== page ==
Jay — mommy’s lucky charm! This boy right here is my sunshine after the rain. He cures my depression and eases any heartache that tries to disrupt me. My true love! That look in his eyes and the way he lays his little head on me. What more could I truly want? Time with the boys now is so much better, not being so stressed out all the time. Life has slowed down and we are able to bond better and do more. —Cary Stuart

As part of my ongoing work to spotlight survivors of human trafficking, this project profiles Cary, an American sex trafficking survivor, as she reflects on her experience, the way it has impacted her as a mother, and the challenges of reintegration into society.
Trafficked into ‘the life’ at just 23 years old, Cary spent the next 7 years isolated, beaten, drugged, and moved between states, forced to sell herself night after night to meet the quotas set by her pimps. Despite enduring the most difficult of circumstances, Cary emerged from the horrors of trafficking strong and determined to rewrite her story. That’s what I wanted to emphasize in telling her story.
The series takes place over a one-year time frame, and in it, I strive to support Cary in reclaiming her truth, giving a voice to her resilience. The mother of a teen son, and two young boys, 3-year-old Tristin and 1-year-old Jay, Cary’s love and dedication to them are evident and one of the focal points of the project. She says her goal is to model confidence and self-worth, teaching her sons to respect and defend girls and women — and it’s this passion that sets Cary apart.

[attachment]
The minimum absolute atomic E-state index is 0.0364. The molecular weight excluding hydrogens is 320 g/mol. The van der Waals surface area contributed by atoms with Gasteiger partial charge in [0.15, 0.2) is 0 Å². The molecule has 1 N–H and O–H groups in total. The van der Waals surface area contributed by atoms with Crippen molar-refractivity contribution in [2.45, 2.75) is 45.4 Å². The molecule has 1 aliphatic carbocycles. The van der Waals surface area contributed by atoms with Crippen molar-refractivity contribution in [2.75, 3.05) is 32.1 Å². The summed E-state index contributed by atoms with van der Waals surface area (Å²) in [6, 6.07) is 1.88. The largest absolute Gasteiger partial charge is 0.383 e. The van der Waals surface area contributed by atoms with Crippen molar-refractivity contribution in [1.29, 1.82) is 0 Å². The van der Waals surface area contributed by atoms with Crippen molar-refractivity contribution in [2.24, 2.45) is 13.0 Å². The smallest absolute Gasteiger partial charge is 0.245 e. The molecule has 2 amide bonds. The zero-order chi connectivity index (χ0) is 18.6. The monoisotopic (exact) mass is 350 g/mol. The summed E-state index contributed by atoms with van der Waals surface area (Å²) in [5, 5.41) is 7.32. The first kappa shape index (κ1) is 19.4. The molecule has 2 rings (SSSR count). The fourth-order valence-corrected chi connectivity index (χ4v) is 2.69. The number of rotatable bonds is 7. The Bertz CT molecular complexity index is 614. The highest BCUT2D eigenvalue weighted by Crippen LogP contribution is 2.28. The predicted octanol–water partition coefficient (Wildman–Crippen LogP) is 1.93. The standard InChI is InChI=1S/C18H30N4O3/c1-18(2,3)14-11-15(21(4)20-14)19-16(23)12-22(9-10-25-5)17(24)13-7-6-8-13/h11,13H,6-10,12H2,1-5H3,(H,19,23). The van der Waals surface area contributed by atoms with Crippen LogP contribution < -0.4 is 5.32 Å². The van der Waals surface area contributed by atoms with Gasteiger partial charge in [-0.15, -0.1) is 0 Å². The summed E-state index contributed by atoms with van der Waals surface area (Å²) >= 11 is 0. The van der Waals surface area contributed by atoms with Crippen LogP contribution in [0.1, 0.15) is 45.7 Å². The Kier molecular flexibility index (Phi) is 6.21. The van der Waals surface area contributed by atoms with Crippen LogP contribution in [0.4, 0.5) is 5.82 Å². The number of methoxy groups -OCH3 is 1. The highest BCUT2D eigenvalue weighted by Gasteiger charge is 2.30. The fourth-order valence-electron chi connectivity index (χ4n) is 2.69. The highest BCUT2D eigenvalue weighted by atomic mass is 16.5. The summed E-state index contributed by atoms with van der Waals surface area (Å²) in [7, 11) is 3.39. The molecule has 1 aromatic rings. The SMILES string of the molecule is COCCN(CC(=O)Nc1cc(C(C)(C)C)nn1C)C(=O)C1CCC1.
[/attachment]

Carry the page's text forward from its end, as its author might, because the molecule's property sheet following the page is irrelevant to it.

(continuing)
The reality is that trafficking is far more prevalent in the United States that most people realize, with more than 9,000 illicit massage businesses operating across the country at any given time — part of organized criminal groups that rake in an estimated $2.5 billion every year. Through sharing Cary’s story, I hope to empower other survivors, engage with my audience to challenge common myths about sex trafficking and prostitution and foster a dialogue about the root causes for sexual exploitation, namely the demand for commercial sex in the U.S.
Cary with 14 month old son, Jay, say good-bye to his father before going to daycare, Biddeford, Maine.
Cary Stuart, US advocate and human trafficking survivor in Kennedy Park on East Bayside, Portland ME. 
Human trafficking is a very lucrative business, because you can sell a woman over and over again, disturbingly different than drug trafficking. I was often moved from place to place and was isolated. People find it difficult to understand that people caught up in the life of prostitution often times are being victimized and are there against their will because they have no other options.​​​​​​​- Cary Stuart
Cary's childhood was spent in DHS custody.   Both her parents were alcoholics.  At age 14, she was committed to the Maine Youth Center.  "I was held there on a tracking program till I was 18.  I was the worst kid in there because, I figured, I couldn't go home. I felt like, I wasn't wanted and nobody loved me. I would sit by the window every Sunday for visits and nobody would come.  I would go to my room and breakdown. I became very self-destructive and became my own worst enemy there. I would try to escape but that just got me more time.  I caused riots and just didn't care anymore.  I became hurt, angry, and felt so abandoned.  I became suicidal.  I tried to hang myself and cut myself often."​​​​​​​